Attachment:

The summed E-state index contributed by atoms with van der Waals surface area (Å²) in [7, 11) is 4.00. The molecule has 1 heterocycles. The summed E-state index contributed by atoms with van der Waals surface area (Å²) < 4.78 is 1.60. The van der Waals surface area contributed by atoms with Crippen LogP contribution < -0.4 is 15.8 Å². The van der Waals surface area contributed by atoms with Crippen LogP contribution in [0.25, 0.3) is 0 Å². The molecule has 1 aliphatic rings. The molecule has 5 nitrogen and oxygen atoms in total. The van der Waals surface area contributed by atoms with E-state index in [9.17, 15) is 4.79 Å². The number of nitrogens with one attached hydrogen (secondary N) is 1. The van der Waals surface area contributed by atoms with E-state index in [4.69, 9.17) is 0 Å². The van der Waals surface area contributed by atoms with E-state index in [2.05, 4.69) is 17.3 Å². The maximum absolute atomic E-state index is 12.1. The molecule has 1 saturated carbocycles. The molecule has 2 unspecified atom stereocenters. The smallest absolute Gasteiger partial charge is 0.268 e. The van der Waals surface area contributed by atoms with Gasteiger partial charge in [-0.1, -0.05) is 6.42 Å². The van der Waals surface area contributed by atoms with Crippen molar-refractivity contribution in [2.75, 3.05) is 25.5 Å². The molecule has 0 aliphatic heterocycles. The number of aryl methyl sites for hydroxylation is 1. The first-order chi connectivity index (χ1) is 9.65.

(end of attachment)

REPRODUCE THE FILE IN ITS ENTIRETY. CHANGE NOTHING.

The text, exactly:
The summed E-state index contributed by atoms with van der Waals surface area (Å²) in [7, 11) is 4.00. The molecule has 1 heterocycles. The summed E-state index contributed by atoms with van der Waals surface area (Å²) < 4.78 is 1.60. The van der Waals surface area contributed by atoms with Crippen LogP contribution < -0.4 is 15.8 Å². The van der Waals surface area contributed by atoms with Crippen LogP contribution in [0.25, 0.3) is 0 Å². The molecule has 1 aliphatic rings. The molecule has 5 nitrogen and oxygen atoms in total. The van der Waals surface area contributed by atoms with E-state index in [9.17, 15) is 4.79 Å². The number of nitrogens with one attached hydrogen (secondary N) is 1. The van der Waals surface area contributed by atoms with E-state index in [4.69, 9.17) is 0 Å². The van der Waals surface area contributed by atoms with E-state index in [2.05, 4.69) is 17.3 Å². The maximum absolute atomic E-state index is 12.1. The molecule has 1 saturated carbocycles. The molecule has 2 unspecified atom stereocenters. The smallest absolute Gasteiger partial charge is 0.268 e. The van der Waals surface area contributed by atoms with Gasteiger partial charge in [-0.1, -0.05) is 6.42 Å². The van der Waals surface area contributed by atoms with Crippen molar-refractivity contribution in [2.75, 3.05) is 25.5 Å². The molecule has 0 aliphatic heterocycles. The number of aryl methyl sites for hydroxylation is 1. The first-order chi connectivity index (χ1) is 9.65.